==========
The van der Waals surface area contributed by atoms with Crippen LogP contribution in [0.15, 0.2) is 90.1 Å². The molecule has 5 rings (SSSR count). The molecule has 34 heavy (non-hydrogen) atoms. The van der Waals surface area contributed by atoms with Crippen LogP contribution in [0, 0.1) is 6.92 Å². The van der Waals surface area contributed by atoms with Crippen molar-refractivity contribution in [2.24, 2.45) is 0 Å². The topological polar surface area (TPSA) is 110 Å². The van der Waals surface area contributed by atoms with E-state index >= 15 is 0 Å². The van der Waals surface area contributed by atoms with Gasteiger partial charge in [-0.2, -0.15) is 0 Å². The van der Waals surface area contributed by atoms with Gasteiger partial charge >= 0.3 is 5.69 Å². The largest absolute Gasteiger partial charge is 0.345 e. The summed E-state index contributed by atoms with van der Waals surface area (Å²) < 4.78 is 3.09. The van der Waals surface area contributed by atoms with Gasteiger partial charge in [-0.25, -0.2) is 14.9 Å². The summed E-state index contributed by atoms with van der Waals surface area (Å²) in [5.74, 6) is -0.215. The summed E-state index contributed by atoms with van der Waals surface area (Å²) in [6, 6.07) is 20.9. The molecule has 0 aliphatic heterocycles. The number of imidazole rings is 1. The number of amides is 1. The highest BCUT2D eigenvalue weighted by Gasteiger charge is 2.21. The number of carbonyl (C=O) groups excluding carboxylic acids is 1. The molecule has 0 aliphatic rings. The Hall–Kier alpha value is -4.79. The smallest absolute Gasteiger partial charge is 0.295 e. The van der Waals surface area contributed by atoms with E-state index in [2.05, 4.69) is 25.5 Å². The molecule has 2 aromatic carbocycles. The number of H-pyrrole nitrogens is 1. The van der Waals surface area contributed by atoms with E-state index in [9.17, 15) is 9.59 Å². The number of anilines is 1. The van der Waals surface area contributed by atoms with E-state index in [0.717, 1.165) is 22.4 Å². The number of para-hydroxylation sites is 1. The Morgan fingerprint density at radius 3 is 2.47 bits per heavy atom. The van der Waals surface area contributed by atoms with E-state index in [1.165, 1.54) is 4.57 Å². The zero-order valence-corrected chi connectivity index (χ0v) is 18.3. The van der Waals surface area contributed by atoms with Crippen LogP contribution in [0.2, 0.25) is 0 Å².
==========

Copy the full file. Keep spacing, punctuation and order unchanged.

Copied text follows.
The van der Waals surface area contributed by atoms with Crippen LogP contribution in [0.15, 0.2) is 90.1 Å². The molecule has 5 rings (SSSR count). The molecule has 34 heavy (non-hydrogen) atoms. The van der Waals surface area contributed by atoms with Crippen LogP contribution in [0, 0.1) is 6.92 Å². The van der Waals surface area contributed by atoms with Crippen molar-refractivity contribution in [2.24, 2.45) is 0 Å². The topological polar surface area (TPSA) is 110 Å². The van der Waals surface area contributed by atoms with E-state index >= 15 is 0 Å². The van der Waals surface area contributed by atoms with Gasteiger partial charge in [-0.2, -0.15) is 0 Å². The van der Waals surface area contributed by atoms with Gasteiger partial charge >= 0.3 is 5.69 Å². The largest absolute Gasteiger partial charge is 0.345 e. The summed E-state index contributed by atoms with van der Waals surface area (Å²) < 4.78 is 3.09. The van der Waals surface area contributed by atoms with Gasteiger partial charge in [-0.25, -0.2) is 14.9 Å². The summed E-state index contributed by atoms with van der Waals surface area (Å²) in [5.74, 6) is -0.215. The summed E-state index contributed by atoms with van der Waals surface area (Å²) in [6, 6.07) is 20.9. The molecule has 0 aliphatic heterocycles. The number of imidazole rings is 1. The number of amides is 1. The highest BCUT2D eigenvalue weighted by Gasteiger charge is 2.21. The number of carbonyl (C=O) groups excluding carboxylic acids is 1. The molecule has 0 aliphatic rings. The Hall–Kier alpha value is -4.79. The smallest absolute Gasteiger partial charge is 0.295 e. The van der Waals surface area contributed by atoms with E-state index in [2.05, 4.69) is 25.5 Å². The molecule has 2 aromatic carbocycles. The number of H-pyrrole nitrogens is 1. The van der Waals surface area contributed by atoms with E-state index in [9.17, 15) is 9.59 Å². The number of anilines is 1. The van der Waals surface area contributed by atoms with E-state index in [0.717, 1.165) is 22.4 Å². The number of para-hydroxylation sites is 1. The Morgan fingerprint density at radius 3 is 2.47 bits per heavy atom. The van der Waals surface area contributed by atoms with E-state index in [1.165, 1.54) is 4.57 Å². The zero-order valence-corrected chi connectivity index (χ0v) is 18.3. The van der Waals surface area contributed by atoms with Crippen LogP contribution in [0.2, 0.25) is 0 Å².